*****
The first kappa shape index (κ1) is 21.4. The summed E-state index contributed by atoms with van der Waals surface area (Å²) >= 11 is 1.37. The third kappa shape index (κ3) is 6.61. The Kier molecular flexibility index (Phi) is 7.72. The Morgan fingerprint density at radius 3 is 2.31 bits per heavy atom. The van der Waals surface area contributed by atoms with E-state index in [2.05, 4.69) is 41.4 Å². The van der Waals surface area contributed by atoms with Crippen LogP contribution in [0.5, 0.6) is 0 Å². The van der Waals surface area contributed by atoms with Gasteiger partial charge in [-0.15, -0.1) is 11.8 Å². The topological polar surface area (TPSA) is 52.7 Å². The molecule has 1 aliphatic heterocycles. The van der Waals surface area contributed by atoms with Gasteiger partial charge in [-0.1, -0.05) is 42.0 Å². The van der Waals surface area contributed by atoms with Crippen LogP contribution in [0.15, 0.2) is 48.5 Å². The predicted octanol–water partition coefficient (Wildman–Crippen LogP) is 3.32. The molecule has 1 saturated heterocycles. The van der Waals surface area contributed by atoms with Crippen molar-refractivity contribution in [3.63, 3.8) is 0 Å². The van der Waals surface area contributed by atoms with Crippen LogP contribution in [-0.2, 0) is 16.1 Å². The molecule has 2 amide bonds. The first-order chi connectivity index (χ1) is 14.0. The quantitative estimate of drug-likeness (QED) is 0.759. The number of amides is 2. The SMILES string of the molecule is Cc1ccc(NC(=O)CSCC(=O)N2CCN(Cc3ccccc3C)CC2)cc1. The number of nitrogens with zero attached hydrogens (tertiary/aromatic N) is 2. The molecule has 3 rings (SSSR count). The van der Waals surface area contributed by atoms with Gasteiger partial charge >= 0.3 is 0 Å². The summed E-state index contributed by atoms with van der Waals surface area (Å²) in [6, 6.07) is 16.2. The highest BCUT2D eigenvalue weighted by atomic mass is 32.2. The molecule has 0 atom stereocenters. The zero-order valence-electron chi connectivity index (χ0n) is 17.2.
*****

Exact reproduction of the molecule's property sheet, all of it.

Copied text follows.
The first kappa shape index (κ1) is 21.4. The summed E-state index contributed by atoms with van der Waals surface area (Å²) >= 11 is 1.37. The third kappa shape index (κ3) is 6.61. The Kier molecular flexibility index (Phi) is 7.72. The Morgan fingerprint density at radius 3 is 2.31 bits per heavy atom. The van der Waals surface area contributed by atoms with E-state index in [2.05, 4.69) is 41.4 Å². The van der Waals surface area contributed by atoms with Crippen LogP contribution in [0.5, 0.6) is 0 Å². The van der Waals surface area contributed by atoms with Gasteiger partial charge in [-0.15, -0.1) is 11.8 Å². The topological polar surface area (TPSA) is 52.7 Å². The molecule has 1 aliphatic heterocycles. The van der Waals surface area contributed by atoms with Gasteiger partial charge in [-0.1, -0.05) is 42.0 Å². The van der Waals surface area contributed by atoms with Crippen LogP contribution in [0.15, 0.2) is 48.5 Å². The predicted octanol–water partition coefficient (Wildman–Crippen LogP) is 3.32. The molecule has 1 saturated heterocycles. The van der Waals surface area contributed by atoms with Crippen molar-refractivity contribution in [3.63, 3.8) is 0 Å². The van der Waals surface area contributed by atoms with Crippen LogP contribution in [-0.2, 0) is 16.1 Å². The molecule has 2 amide bonds. The first-order chi connectivity index (χ1) is 14.0. The quantitative estimate of drug-likeness (QED) is 0.759. The number of amides is 2. The SMILES string of the molecule is Cc1ccc(NC(=O)CSCC(=O)N2CCN(Cc3ccccc3C)CC2)cc1. The number of nitrogens with zero attached hydrogens (tertiary/aromatic N) is 2. The molecule has 3 rings (SSSR count). The van der Waals surface area contributed by atoms with Gasteiger partial charge >= 0.3 is 0 Å². The summed E-state index contributed by atoms with van der Waals surface area (Å²) in [6, 6.07) is 16.2. The highest BCUT2D eigenvalue weighted by atomic mass is 32.2. The molecule has 0 atom stereocenters. The zero-order valence-electron chi connectivity index (χ0n) is 17.2.